Eight Stages Of Rwanda Genocide

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Genocide is a deliberate killing of a certain race of people by another group who deems themselves the ruling race. The Tutsis were the superiors of the two groups and the Hutu though that they should be because they had more in numbers. The Hutus thought they were supposed to be the rulers of Rwanda so they had begun the eight stages of a genocide. After the genocide had ended, the Hutus had continues a smaller amount of killing to cover up the fact that a genocide had occurred. Based on fear and governmental attacks in Rwanda, the Hutus committed acts of genocide against the Tutsi during a 100 day massacre in 1994.
Genocide is a deliberate killing of a certain race of people by another group who deems themselves the ruling race. Genocide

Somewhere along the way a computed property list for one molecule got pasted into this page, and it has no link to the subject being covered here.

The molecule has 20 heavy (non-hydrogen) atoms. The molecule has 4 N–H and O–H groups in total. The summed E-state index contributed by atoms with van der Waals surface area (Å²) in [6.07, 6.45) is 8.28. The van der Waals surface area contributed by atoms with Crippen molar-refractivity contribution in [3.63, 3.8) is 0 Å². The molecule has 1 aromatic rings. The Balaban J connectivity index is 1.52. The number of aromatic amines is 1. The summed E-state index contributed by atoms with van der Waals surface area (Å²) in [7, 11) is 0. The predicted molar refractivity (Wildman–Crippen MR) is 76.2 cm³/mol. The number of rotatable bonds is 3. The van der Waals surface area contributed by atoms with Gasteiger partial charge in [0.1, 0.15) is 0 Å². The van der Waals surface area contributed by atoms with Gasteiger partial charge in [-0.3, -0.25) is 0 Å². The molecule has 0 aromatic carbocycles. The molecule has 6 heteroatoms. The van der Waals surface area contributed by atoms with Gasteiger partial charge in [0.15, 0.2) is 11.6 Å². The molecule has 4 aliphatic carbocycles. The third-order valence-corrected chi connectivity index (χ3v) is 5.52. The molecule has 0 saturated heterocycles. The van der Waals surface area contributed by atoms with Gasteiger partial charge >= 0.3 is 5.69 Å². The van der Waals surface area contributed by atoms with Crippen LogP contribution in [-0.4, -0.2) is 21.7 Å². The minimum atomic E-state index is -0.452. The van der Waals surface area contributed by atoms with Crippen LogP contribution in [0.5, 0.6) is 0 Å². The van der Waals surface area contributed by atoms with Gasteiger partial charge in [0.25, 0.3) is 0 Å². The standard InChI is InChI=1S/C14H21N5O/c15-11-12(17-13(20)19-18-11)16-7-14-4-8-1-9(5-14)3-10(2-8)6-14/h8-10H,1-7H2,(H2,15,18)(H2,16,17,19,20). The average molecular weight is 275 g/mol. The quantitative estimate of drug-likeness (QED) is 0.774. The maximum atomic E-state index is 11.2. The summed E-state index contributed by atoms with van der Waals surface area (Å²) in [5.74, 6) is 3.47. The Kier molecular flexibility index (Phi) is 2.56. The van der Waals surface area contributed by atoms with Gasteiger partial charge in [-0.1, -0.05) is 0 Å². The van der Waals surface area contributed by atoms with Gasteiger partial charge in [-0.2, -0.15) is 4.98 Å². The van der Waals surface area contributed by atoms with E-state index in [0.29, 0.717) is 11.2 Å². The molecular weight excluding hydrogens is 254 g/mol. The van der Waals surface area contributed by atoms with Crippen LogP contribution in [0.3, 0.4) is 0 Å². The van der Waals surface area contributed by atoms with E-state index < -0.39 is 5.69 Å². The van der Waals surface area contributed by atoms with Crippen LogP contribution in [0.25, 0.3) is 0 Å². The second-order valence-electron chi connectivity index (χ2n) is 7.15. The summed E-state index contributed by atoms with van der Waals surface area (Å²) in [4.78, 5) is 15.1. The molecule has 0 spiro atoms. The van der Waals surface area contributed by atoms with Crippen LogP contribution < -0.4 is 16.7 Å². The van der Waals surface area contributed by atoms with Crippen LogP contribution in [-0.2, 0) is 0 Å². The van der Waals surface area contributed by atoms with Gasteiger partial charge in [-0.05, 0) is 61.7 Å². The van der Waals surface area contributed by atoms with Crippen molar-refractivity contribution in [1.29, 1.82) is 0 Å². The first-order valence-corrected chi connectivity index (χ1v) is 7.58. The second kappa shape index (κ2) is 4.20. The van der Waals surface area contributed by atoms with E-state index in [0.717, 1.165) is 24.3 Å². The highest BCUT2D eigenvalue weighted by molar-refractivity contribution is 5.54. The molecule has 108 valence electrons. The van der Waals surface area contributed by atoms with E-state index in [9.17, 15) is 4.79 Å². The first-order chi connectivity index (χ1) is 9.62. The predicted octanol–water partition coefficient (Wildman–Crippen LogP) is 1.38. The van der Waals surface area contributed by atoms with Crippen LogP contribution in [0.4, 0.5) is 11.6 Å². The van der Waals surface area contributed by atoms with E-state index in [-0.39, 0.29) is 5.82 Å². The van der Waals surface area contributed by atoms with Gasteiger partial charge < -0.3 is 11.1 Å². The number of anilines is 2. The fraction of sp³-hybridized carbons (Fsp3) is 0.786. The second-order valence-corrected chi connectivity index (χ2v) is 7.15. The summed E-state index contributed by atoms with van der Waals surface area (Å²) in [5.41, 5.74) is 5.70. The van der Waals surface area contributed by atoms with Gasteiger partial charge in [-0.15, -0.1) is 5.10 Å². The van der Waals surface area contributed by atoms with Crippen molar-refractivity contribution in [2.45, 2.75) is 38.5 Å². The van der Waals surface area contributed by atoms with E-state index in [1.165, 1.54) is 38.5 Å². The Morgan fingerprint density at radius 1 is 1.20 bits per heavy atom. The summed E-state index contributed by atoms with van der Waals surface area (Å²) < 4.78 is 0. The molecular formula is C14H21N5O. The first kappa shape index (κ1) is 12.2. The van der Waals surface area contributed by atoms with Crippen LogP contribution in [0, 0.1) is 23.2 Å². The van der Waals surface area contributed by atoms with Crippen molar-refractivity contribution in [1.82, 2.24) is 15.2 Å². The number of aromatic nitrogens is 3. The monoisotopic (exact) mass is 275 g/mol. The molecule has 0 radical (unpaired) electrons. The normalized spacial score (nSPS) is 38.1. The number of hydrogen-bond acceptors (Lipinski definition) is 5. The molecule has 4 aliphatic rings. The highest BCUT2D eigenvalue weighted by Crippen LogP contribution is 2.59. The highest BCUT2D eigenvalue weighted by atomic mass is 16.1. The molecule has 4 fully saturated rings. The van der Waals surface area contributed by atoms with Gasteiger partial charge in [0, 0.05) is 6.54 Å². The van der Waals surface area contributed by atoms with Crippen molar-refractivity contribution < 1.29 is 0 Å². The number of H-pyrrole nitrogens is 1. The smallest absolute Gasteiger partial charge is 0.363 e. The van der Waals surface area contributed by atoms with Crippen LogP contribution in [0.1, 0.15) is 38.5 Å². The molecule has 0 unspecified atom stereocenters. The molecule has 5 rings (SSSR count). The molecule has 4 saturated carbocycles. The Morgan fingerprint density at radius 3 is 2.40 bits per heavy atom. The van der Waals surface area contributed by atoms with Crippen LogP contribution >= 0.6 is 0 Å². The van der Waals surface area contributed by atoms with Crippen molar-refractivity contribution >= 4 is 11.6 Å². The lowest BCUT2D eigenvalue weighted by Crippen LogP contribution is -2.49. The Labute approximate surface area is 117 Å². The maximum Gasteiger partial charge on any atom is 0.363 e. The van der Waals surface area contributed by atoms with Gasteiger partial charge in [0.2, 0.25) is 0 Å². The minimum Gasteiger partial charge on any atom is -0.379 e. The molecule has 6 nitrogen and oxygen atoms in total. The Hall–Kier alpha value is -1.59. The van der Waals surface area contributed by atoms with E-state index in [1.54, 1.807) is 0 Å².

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Societies that lack mixed categories, much like Rwanda, can be considered as bipolar. People in these countries get put into groups according to their ethnicity, race, religion, and/or nationality. They develop unrealistic beliefs or ideas that approve ethnic and racial divisions and actively promote this. Keeping in watch of this, along with a promoted single language, is vital in genocide prevention. Both symbolization and classification are normal and do not necessarily result in genocide, unless it leads to dehumanization. Symbols may be forced upon members in groups to signify who they are. If widely supported, denial of the use of symbols can be powerful and could even be banned. Thirdly, dehumanization is when one group denies the humanity of the other group and those who are denied of this are equated with animals, vermin, insects, or diseases. While this step is occurring, hate propaganda, printed and/or aired on the radio, is used to identify the victims. However, sometimes the organization of genocide is informal or decentralized, much like terrorist groups. Genocide does not become a plan made up overnight; they are planned. In polarization, extremists segregate the groups. Extremist terrorism targets those who are moderate, intimidating and silencing the center. At this stage, prevention may mean security and protection for the moderate leaders or even assistance to human rights groups. Extermination quickly becomes a mass killing, legally called “genocide” after it begins. To the killers, this mass killing is just considered “extermination” because they do not believe their victims are more than animals. Militias are not the only ones working in these mass killings. In fact, armed forces often work along with them. Lastly, denial is the eighth stage that always follows a genocide. It is also one of the main indicators that a genocidal

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